Once we finally spied the bushytailed bandit in the crook of a tree and got a solid light on him, my first shot landed with a thwack but wasn’t immediately fatal.
“Hit him again, Clem!” my raccoon-hunting buddies hollered. The dogs were barking. The ‘coon was trying to hunker down. And my Thompson-Center .22 rifle, which I really love and have used for years, was jammed with the spent shell stuck in the chamber.
I cursed, whipped out my pocket knife (all y’all carry a pocket knife, right?) and got the blade tip under the edge of the rimfire case. Once out, the next one fed cleanly, as did the two after that. Then another jam. Fortunately, the raccoon was on the ground by then and the hounds were making sure it was dispatched.
I finally figured out what was happening. For whatever reason, one brand of hollow-point ammo wouldn’t eject and would seize in the chamber after firing. The other brand, which had a solid point, wasn’t giving me any problems. I gave all the hollow-point ammo to my buddy, who gladly took it, and didn’t have any issues from thereon.
Was it the bullet? The grain size? Something with the shell? A dirty chamber? Whatever the case with that particular ammo, it didn’t work. I tried it at the range and it happened again. So, out with that ammo. It didn’t work for my rifle and that’s that.
The .22 rifle, after the BB gun and air rifle, likely is one of the first things we ever shot as kids. It may have been in the woods on a squirrel hunt or at the range for targets. Could’ve been a Christmas morning present and you walked out into the back pasture to safely knock a can off a fence post. The 20-gauge also is another grand starter gun, but we’ll talk about scatterguns another time.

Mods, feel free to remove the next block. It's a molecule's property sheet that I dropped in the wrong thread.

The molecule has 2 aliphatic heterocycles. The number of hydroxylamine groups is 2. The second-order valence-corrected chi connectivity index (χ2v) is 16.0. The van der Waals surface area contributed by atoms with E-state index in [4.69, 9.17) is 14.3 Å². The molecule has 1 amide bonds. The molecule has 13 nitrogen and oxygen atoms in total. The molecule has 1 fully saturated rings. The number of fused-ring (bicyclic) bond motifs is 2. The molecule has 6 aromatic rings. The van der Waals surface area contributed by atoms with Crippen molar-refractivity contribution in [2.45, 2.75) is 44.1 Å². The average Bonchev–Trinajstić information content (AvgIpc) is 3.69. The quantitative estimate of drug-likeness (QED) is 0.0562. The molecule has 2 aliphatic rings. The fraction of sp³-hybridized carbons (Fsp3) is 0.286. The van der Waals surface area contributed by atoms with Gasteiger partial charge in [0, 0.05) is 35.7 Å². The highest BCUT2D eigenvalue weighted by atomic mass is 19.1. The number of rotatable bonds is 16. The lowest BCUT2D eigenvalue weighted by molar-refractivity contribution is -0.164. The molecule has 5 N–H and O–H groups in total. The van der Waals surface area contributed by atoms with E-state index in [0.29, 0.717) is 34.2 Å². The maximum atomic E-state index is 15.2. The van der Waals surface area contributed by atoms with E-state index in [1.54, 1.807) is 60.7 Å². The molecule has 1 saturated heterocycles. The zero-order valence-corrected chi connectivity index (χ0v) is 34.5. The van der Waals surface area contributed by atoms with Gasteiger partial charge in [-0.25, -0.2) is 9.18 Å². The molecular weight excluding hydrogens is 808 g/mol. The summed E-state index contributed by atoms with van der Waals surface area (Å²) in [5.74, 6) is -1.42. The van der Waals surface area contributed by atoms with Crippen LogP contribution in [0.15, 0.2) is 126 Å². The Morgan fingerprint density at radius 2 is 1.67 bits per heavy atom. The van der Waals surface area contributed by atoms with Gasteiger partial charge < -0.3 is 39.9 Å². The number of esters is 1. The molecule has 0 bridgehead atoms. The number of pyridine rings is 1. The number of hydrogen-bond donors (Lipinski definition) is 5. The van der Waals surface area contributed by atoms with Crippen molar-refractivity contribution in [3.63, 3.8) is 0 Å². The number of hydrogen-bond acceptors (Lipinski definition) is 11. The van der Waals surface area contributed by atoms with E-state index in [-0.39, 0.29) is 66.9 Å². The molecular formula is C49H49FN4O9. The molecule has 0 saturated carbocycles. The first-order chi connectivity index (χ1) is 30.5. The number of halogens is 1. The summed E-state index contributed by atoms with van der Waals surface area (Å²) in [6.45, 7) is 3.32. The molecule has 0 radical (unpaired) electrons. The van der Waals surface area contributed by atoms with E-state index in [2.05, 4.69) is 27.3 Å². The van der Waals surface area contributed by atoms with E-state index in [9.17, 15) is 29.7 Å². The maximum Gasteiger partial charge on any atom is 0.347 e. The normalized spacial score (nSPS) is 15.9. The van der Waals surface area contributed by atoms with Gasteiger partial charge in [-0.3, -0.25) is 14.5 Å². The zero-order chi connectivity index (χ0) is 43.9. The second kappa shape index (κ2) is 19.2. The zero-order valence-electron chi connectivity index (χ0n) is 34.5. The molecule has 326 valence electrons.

With the .22 rifle we’ve been able to pursue a host of game: squirrels, rabbits, raccoons, woodchucks, varmints, snakes and probably some other things here and there. I like the .22 in winter after the leaves have dropped for squirrels and raccoons. That’s partly because it’s more fun than with a shotgun (which is better when the leaves are on), and if either critter is waaaayyyyyy up high in a tree the .22 will reach out and touch ’em. I prefer to use a rest or shooting stick, if time permits, for a more stable platform.
Which Ammo is Best?
Before your small game seasons open, head to the range with several different brands and grain sizes of .22 ammo to see what works best.
Why? Because even with a .22, you want to make clean, accurate shots and put down game as quickly and humanely as possible. If a head shot with the .22 will drop a squirrel or raccoon, why waste ammo and time hitting it anywhere else?
My current lineup includes the CCI Quiet-22 Segmented Hollow Point, the Eley High Velocity Hollow Point and the Federal Premium Hunter Match. It’s also a hollow point bullet. All of those go against my previous results, although the ammo that jammed was a different brand. It’s out of the mix.
I may add one or two others into the testing. Once done, I’ll have a report on what I used, results and such.
What’s your favorite .22 ammo and what do you hunt? Leave some comments below. I’d love to hear from other small-game hunters.